Finding Dory
Finding Dory, the sequel to Finding Nemo, has sparked fears over the safety of blue tang fish. Walt Disney Studios Motion Pictures / YouTube

More than 100,000 people have signed a petition urging Disney to take action towards the protection of the "Dory fish". The calls come as wildlife campaigners expressed fears over the impact the Finding Dory movie will have on blue tang fish, recalling the spike in demand for clownfish after Finding Nemo.

Experts such as Wendy Higgins from the Humane Society International has pointed out that saltwater fish, such as the blue tang, don't breed well in captivity. This means that all the blue tangs on sale in stores have had to be captured from their natural habitat, which is not in the best interests of the fish or their habitat.

Higgins told IBTimes UK: "There are reports that we are already seeing a troublesome increase in the number of blue tangs offered for sale ahead of the release of Finding Dory. While Finding Nemo has certainly created a greater interest in appreciation for marine wildlife, it has also prompted an unwelcome interest in keeping these wild fish as pets."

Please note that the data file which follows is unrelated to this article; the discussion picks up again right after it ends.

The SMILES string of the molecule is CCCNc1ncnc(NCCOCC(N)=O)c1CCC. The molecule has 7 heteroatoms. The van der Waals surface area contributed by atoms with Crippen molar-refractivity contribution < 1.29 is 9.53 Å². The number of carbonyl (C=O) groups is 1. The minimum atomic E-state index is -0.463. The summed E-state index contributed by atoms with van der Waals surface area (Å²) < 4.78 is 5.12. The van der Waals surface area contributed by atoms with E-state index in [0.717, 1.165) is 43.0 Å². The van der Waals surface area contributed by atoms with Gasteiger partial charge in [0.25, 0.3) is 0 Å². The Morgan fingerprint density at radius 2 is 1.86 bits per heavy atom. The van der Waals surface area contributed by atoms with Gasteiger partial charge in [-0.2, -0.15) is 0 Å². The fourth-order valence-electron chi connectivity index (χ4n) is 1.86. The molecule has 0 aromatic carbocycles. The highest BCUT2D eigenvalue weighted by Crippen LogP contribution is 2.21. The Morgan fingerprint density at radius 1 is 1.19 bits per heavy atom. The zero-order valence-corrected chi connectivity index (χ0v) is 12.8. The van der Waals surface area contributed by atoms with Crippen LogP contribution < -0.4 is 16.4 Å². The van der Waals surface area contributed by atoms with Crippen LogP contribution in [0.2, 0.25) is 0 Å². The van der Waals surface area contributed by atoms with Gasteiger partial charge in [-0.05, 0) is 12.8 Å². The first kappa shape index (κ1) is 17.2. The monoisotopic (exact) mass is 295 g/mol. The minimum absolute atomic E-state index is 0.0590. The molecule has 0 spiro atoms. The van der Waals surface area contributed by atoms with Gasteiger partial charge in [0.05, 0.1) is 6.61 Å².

Campaigners are now urging Disney to place an explicit warning at the beginning of the film asking viewers not to buy blue tangs like Dory, which will lead to a sharp decline in their population. Some reports suggested that Finding Nemo caused a 40% spike in the sale of clownfish at the time, and experts fear this will happen again with Finding Dory.

According to Higgins, wild capture has "inevitable stress" on the captured fish as their complex needs are difficult to replicate in small home aquariums, causing many of them to die in captivity. Additionally, the fish are captured from coral reefs in the Philippines and Indonesia, often using cyanide that kills corals and other animals, causing a "detrimental impact" to the marine ecosystem.

Higgins said: "It's a fantastic thing to be a huge fan of wild species, but the compulsion to own them as pets is often not compatible with their welfare. Supporting conservation efforts to protect them in the world is a much better way to honour these amazing little fish."

Earlier this month, an 11-year-old girl in Queensland, Australia known only as Sofia started a separate petition urging Ellen DeGeneres, the voice of Dory, to tell her fans about the plight of the Great Barrier Reef. Sofia's petition started after she watched Finding Nemo and visited the Great Barrier Reef, gained more than 27,000 signatures and prompted DeGeneres to invite the girl onto her show to discuss the coral reefs.